The Scentee is loaded with reservoirs of alcohol-based solutions that mimic ‘coffee’ or ‘roses’, for example, but that linger longer than the ‘real’ smells would.
Other devices, such as a taste radio, have an apparatus that can be placed in the mouth to stimulate sweet or salt-detecting neurons on the tongue using harmless bursts of electricity.
The research that underpins these devices could have practical medical applications as well as commercial ones, such as ‘recreating’ taste for people with mouth or tongue disorders, or inducing sweet tastes for people with diabetes.
With studies showing that taste and memory are intrinsically linked, there is also potential for memory-aiding devices that go beyond the verbal and visual – to prompt people with Alzheimer’s disease to take medication, for example.
‘This is creating a whole language of taste that can be used in a scientific way, and it’s opening up a completely new area of molecular gastronomy,’ Jordan says. ‘We could even create tastes that you wouldn’t experience in the real world.
‘We are working on cutting-edge stuff here, and in a couple of years we could be building businesses out of it,’ Jordan adds.
‘This is a great opportunity – and a real chance to network and show the world what we’ve created.’
University researchers tell us about their groundbreaking research – and why they want the public to know about it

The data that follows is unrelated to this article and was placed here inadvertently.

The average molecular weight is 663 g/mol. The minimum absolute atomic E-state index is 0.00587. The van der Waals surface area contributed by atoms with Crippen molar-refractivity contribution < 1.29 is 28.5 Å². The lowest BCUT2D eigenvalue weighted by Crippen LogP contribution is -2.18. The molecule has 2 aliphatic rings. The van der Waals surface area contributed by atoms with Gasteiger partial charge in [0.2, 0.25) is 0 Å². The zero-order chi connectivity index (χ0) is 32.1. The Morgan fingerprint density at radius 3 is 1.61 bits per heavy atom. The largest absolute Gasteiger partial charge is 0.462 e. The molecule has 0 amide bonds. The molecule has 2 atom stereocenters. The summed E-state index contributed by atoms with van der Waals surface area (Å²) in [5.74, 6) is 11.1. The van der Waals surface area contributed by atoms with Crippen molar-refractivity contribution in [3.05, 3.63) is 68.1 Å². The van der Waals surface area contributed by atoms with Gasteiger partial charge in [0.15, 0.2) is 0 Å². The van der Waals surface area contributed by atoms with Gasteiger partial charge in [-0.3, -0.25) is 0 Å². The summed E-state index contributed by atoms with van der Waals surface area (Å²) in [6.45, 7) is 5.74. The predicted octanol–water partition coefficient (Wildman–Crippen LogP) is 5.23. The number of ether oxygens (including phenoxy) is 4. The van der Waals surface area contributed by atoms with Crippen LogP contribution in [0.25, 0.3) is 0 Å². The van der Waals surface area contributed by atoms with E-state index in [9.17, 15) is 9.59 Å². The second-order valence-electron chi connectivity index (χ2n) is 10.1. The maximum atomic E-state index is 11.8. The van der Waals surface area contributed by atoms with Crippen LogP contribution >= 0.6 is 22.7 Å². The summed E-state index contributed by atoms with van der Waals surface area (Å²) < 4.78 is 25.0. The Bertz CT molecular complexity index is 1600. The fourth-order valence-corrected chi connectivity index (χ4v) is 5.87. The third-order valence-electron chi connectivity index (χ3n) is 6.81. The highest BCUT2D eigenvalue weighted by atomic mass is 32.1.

Over 250 events took place in UK universities last week to celebrateUniversities Week – a five-day festivity where researchers leave the labs to share their work with the public. Now in its fourth year, the main event – and the biggest yet – took place at the Natural History Museum.
• As we launch our new hub on the Impact of Research, I speak to some of the researchers involved about why the public should be interested in their work.
•The vice-chancellor of the University of Surrey and head of Universities UK outline the challenges faced by researchers and their focus for the future.
Tell me about your research
“We are trying to bring all the five senses to the internet, so we can transmit and communicate in a multisensory way.”
OK, so how does it work?
“We have a device called Scentee which you attach to your mobile phone. What it does is emit a puff of scent, such as bacon, coffee or lavender, (using chemical cartridges) when you send someone a text message. We have similar devices to produce taste using only electrical current. So if you’re cooking, you can send the taste and smell of your cooking to all of your Facebook friends. We are also looking at touch technology, making devices like RingU, where you connect your ring to the internet via your mobile phone. You can be thinking of your friend, who might be anywhere in the world, and squeeze your ring and they will then get a squeeze on their finger.”
Why should the public be interested in your research?
“Currently the internet is very much about audio and visual communication. But the sense of touch, taste and smell are very important in our physical communication – these senses are connected to the limbic system of the brain which is responsible for emotion and memory. So when you’re chatting online or Skyping, you actually lose a lot of the human emotion. We want to bring these senses to the internet so in the future you will be able to have a sense of presence.”